The World Wide Fund for Nature Indonesia
(WWF-Indonesia) today launched a new fundraising drive aimed at financing coordinated efforts to save the dwindling Kalimantan and Sumatran orangutan populations. The environmental organization estimates orangutan numbers in Borneo have dropped by about 55 percent over the last 20 years, with only about 57,000 remaining in the wild today. In Sumatra the situation is even more desperate with estimates putting the population at only 7,500. Poaching, deforestation, climate change and forest fires have all contributed to the dramatic fall in orangutan numbers, WFF-Indonesia said today during the launch of the fundraising campaign called Sahabat Orangutan
(friends of orangutans). “Through the Sahabat Orangutan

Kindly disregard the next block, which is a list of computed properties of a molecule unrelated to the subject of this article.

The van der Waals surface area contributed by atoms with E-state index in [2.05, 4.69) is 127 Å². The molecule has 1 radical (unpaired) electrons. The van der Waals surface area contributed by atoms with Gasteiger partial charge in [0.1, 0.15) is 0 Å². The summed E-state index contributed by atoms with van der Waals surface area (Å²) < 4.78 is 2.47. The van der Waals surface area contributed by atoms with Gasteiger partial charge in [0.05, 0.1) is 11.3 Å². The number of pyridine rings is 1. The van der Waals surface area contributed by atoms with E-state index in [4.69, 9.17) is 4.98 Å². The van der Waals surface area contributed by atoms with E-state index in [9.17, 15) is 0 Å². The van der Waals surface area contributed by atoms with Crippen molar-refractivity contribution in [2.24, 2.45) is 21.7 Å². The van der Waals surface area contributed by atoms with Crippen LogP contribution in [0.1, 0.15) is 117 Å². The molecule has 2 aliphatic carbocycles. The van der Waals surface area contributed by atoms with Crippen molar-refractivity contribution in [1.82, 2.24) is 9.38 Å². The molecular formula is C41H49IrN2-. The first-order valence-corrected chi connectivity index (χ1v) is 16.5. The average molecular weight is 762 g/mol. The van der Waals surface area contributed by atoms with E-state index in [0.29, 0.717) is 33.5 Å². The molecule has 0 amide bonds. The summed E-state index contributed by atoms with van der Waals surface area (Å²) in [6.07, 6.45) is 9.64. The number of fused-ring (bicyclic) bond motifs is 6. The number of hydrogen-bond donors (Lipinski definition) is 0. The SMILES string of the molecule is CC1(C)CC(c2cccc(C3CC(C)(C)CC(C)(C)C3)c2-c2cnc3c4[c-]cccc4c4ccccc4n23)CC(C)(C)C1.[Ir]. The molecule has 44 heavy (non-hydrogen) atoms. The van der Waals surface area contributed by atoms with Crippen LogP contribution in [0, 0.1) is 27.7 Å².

program, WWF-Indonesia is opening a door to every individual who wants to indirectly support the orangutan preservation effort by giving donations,” said Linda Sukandar, the organization’s fundraising manager. Acknowledging that such financial aid is desperately needed to continue orangutan preservation programs, she said the effort has “become a very urgent need and is the only priority of WWF-Indonesia.” Donations will be used to fund research on the primates and awareness programs illustrating how important it is to preserve and build up orangutan numbers. Efforts will also be made in building cooperation among local people, authorities and private companies in order to develop orangutan ecotourism.